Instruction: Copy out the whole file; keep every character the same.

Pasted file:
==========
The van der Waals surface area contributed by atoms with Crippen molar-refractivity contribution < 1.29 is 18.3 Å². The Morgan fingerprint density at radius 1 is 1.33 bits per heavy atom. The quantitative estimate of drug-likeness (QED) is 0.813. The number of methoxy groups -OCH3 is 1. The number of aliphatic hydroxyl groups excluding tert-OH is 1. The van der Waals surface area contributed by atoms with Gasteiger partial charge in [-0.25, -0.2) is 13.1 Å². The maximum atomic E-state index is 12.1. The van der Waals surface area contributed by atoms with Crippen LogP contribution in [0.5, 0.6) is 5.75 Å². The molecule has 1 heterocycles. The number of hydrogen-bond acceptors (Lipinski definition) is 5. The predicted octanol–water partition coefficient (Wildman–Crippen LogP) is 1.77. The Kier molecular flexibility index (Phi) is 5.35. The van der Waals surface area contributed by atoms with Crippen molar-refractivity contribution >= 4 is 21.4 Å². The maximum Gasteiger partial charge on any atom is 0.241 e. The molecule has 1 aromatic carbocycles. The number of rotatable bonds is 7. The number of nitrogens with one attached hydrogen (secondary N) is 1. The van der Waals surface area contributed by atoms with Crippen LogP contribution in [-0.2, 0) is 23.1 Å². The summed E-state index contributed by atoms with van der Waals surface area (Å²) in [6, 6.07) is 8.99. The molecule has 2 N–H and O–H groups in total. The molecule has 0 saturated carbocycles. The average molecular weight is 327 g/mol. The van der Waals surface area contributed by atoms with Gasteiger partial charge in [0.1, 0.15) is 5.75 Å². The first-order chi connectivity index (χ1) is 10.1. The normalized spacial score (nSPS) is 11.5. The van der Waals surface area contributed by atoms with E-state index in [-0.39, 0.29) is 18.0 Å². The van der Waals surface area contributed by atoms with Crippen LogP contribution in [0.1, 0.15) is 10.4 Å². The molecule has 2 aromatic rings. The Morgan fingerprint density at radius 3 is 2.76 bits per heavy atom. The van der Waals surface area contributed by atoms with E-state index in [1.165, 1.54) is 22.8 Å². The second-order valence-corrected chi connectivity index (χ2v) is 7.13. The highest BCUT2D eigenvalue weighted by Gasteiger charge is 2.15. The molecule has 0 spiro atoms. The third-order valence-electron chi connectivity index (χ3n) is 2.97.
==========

The van der Waals surface area contributed by atoms with Crippen molar-refractivity contribution < 1.29 is 18.3 Å². The Morgan fingerprint density at radius 1 is 1.33 bits per heavy atom. The quantitative estimate of drug-likeness (QED) is 0.813. The number of methoxy groups -OCH3 is 1. The number of aliphatic hydroxyl groups excluding tert-OH is 1. The van der Waals surface area contributed by atoms with Gasteiger partial charge in [-0.25, -0.2) is 13.1 Å². The maximum atomic E-state index is 12.1. The van der Waals surface area contributed by atoms with Crippen LogP contribution in [0.5, 0.6) is 5.75 Å². The molecule has 1 heterocycles. The number of hydrogen-bond acceptors (Lipinski definition) is 5. The predicted octanol–water partition coefficient (Wildman–Crippen LogP) is 1.77. The Kier molecular flexibility index (Phi) is 5.35. The van der Waals surface area contributed by atoms with Crippen molar-refractivity contribution >= 4 is 21.4 Å². The maximum Gasteiger partial charge on any atom is 0.241 e. The molecule has 1 aromatic carbocycles. The number of rotatable bonds is 7. The number of nitrogens with one attached hydrogen (secondary N) is 1. The van der Waals surface area contributed by atoms with Crippen LogP contribution in [-0.2, 0) is 23.1 Å². The summed E-state index contributed by atoms with van der Waals surface area (Å²) in [6, 6.07) is 8.99. The molecule has 2 N–H and O–H groups in total. The molecule has 0 saturated carbocycles. The average molecular weight is 327 g/mol. The van der Waals surface area contributed by atoms with Gasteiger partial charge in [0.1, 0.15) is 5.75 Å². The first-order chi connectivity index (χ1) is 10.1. The normalized spacial score (nSPS) is 11.5. The van der Waals surface area contributed by atoms with E-state index in [-0.39, 0.29) is 18.0 Å². The van der Waals surface area contributed by atoms with Crippen LogP contribution in [0.1, 0.15) is 10.4 Å². The molecule has 2 aromatic rings. The Morgan fingerprint density at radius 3 is 2.76 bits per heavy atom. The van der Waals surface area contributed by atoms with E-state index in [1.165, 1.54) is 22.8 Å². The second-order valence-corrected chi connectivity index (χ2v) is 7.13. The highest BCUT2D eigenvalue weighted by Gasteiger charge is 2.15. The molecule has 0 spiro atoms. The third-order valence-electron chi connectivity index (χ3n) is 2.97.